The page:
Governor Ducey delivered his State of the State address this week. It was full of platitudes and lofty goals about public education, but woefully short on any substance and specifics. Lynda Lyon covered the address here, They can have their own opinions, but not their own facts, and our colleague David Safier covered the address at Tucson Weekly’s The Range. Ducey ‘Next Step’ Watch: Day 237—Talk Is Cheap Edition. Ducey’s Funding-Lite, Destructive Education Proposals.
Democrats, education advocates, and editorial boards applauded the governor’s “modest” education proposals (the media is redefining “largely symbolic” as “modest” to put a positive spin on what in actuality is a middle-finger from the governor).
The unanswered question was “how does he intend to pay for it?” Our View: Ducey gave a good speech, but where’s the money? In other words, the governor faced a Jerry Maguire test: “Show me the money!”
The answer came with the governor’s proposed budget on Friday: largely symbolic increases in education funding and moving pots of money around (robbing Peter to pay Paul), based upon the governor’s office unrealistic revenue assumptions (Ducey is a true believer in the false religion of faith based supply-side “trickle down” economics), and no new taxes for additional sources of revenue. Governor Ducey failed the Jerry Maguire test.
Following Ducey’s State of the State, the biggest question circulating at the Capitol was how the governor planned to pay for what sounded like an expensive and ambitious agenda, given that the Joint Legislative Budget Committee had estimated only $24 million in additional revenue for new spending.
The governor’s budget anticipates a little over $90 million that’s available to spend in FY2018 while keeping the state’s spending plan structurally balanced. That’s roughly $70 million compared to JLBC’s earlier estimate of $24 million.
[Note: The governor’s office has for years projected higher estimates than the conservative estimates from the JLBC. Governor Ducey, in particular, believes in the trickle-down fairy.]
Howard Fischer adds some context:
[A]fter accounting for one-time expenditures, Ducey’s $9.78 billion budget for the new fiscal year is just a 1.8 percent increase. That’s less than what would be normal spending growth just to keep pace with inflation and population growth.
Factoring for inflation, the initial FY2007 budget would be closer to $11.2 billion today. The governor’s FY2018 budget is well below that mark. This is not just an “austerity” budget, it is a Grover Norquist “starve the beast” budget that locks in the draconian budget cuts over the past decade. In reality, the governor is not restoring budget cuts with any “new money” as some in the media have inaccurately suggested.
The Arizona Republic adds additional context:
The nonpartisan Joint Legislative Budget Committee expects Arizona’s budget will reach $10.5 billion in 2020, suggesting the growing state will continue to offer less to its residents long after the funding crisis has ended. And Arizona has added more than 500,000 residents just since 2010, meaning leaner budgets have provided services to a state that has grown by more than 8 percent.
At a time when Arizona has huge unmet needs in basic government services, our GOP governor and legislature are refusing their duty under the Arizona Constitution to meet these needs, because of their anti-tax, anti-government ideology.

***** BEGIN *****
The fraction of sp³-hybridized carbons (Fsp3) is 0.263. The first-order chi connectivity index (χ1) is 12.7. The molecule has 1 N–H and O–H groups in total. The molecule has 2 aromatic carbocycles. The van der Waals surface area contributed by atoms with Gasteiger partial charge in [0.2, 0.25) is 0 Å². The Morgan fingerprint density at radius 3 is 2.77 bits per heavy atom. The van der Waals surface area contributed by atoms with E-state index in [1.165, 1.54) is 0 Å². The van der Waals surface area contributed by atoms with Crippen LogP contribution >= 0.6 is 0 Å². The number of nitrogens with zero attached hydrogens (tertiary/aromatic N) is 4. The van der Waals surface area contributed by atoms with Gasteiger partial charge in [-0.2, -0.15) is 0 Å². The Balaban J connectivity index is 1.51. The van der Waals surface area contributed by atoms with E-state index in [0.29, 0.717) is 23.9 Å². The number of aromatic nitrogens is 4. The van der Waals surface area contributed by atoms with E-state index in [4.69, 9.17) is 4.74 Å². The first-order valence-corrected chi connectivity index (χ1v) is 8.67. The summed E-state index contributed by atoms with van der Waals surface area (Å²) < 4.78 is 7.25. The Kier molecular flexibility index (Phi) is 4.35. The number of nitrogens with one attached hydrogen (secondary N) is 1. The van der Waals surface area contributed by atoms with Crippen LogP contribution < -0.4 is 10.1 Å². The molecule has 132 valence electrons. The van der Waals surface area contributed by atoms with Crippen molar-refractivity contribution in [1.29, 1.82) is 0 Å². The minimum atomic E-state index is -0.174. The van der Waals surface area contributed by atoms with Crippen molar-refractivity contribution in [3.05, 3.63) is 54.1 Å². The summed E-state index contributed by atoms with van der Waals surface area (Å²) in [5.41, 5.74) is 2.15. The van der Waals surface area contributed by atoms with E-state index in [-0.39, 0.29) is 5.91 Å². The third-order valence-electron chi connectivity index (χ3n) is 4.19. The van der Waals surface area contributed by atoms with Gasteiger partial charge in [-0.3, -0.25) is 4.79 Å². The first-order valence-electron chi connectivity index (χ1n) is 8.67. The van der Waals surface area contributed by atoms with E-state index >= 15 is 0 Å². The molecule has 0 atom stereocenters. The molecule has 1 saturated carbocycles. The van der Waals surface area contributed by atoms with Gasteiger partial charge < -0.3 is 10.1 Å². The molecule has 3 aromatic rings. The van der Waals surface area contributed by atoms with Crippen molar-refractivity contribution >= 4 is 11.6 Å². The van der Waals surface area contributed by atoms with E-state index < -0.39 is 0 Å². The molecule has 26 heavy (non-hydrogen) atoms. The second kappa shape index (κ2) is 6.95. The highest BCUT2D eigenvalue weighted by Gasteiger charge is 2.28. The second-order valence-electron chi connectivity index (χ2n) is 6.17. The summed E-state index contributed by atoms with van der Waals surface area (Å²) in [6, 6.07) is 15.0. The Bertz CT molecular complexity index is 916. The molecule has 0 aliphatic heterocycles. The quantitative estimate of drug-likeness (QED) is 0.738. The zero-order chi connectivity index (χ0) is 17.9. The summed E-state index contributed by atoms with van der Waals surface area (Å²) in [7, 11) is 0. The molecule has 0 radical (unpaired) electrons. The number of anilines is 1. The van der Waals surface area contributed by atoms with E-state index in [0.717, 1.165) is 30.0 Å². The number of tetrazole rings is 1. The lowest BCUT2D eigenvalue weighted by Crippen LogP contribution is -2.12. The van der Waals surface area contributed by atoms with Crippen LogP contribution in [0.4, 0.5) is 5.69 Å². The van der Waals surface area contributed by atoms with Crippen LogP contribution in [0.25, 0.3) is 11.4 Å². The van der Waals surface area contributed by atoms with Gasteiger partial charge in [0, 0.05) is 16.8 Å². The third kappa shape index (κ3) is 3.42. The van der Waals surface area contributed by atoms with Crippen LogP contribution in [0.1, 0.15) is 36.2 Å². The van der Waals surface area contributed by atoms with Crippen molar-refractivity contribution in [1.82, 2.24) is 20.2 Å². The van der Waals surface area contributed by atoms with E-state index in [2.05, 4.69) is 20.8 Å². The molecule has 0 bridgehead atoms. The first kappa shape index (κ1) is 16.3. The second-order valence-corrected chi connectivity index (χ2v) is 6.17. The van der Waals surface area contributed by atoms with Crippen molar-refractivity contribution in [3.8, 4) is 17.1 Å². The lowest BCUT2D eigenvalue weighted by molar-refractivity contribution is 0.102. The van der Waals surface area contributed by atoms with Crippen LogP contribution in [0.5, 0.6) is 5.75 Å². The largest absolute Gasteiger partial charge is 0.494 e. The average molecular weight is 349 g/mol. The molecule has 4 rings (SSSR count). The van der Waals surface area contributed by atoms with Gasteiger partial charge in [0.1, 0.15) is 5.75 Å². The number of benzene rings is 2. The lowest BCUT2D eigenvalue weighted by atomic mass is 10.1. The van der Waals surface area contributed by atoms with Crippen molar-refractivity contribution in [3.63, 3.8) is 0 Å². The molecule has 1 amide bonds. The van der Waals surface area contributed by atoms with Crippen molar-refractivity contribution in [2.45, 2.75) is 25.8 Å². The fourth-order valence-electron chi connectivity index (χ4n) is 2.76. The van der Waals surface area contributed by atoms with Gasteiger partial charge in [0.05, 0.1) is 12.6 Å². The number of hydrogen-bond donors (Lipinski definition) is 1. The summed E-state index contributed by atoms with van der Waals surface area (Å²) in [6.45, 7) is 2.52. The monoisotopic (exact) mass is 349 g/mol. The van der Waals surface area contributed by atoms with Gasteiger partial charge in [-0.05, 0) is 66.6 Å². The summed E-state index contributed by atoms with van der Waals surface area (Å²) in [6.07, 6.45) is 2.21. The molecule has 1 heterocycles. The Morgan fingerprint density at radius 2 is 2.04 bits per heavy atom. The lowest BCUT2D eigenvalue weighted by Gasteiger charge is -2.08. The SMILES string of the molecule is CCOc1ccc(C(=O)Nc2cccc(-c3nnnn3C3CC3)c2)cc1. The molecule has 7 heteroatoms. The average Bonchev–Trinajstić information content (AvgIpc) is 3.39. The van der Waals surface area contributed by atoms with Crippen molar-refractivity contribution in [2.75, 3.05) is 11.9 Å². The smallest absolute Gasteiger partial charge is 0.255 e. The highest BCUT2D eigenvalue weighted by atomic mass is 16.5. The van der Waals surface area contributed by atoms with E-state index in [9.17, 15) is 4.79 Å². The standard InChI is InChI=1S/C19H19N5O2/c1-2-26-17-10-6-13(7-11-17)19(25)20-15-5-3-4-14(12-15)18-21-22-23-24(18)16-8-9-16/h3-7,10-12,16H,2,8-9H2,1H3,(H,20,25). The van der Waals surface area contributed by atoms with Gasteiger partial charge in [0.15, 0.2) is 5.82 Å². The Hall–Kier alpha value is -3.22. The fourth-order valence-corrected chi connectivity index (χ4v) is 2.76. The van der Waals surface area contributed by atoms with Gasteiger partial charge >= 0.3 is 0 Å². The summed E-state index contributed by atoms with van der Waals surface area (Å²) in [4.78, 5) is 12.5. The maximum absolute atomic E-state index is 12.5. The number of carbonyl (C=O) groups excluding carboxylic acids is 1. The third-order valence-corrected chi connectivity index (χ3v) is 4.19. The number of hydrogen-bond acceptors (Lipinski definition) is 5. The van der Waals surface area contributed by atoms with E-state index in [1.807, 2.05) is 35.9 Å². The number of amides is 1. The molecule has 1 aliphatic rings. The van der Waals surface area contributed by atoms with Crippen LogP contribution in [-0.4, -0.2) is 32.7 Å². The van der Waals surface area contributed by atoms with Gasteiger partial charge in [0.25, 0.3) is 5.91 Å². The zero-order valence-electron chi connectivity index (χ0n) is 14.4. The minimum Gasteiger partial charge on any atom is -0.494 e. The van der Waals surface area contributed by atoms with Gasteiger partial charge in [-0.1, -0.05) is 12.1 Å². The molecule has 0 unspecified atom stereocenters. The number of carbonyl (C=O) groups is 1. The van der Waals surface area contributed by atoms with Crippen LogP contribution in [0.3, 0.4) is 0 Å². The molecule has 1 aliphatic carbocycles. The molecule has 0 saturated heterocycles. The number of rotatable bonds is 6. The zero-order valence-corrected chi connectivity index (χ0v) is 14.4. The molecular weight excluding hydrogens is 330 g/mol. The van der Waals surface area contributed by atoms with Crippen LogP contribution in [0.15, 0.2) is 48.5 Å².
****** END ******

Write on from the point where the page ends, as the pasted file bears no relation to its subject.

Ducey’s budget includes $76 million in baseline funding for K-12 schools to keep up with inflation and student growth, along with $318 million from Proposition 123. But it comes with strings attached …
The largest chunk of new K-12 spending will go toward a “results-based funding” proposal that would increase per-pupil funding for high-performing schools. Ducey wants $38 million for the program, in which schools whose AzMerit test scores in the top 10 statewide would receive an additional $225 per student, with the number jumping to $400 for low-income schools where at least 60 percent of students are receiving free or reduced-price lunches. District schools currently receive $3,681 per student.
The Arizona Republic adds:
The Arizona Schools Now coalition, which is pushing for a sustainable, substantive boost in education funding, says K-12 spending today has only recovered 18 percent from what it was prerecession. A lawsuit settled last year by Prop. 123 gave the schools [only] 70 percent of the interest they were shorted during the lean years, but the $3.5 billion from the measure doesn’t help baseline spending.
Karen McLaughlin, director of budget and research for the Children’s Action Alliance, which advocates for family issues such as health, education and security, sees little progress.
“Revenues have not returned (to prior levels). State-agency budgets in total are $970 million lower than they were before the recession,” she said. “Universities have been decimated. Community colleges have been cut. We have a long way to go.”
Ducey is proposing a two-percent pay raise for teachers that would be phased in over five years. Ducey budgeted $13.6 million for the first phase of that pay hike in FY2018, and it’s estimated to cost $68 million per year once fully implemented.
The media calls this pay increase a “modest” proposal. In reality it is a middle-finger to Arizona teachers who are already among the lowest paid teachers in the nation. As Howard Fischer points out: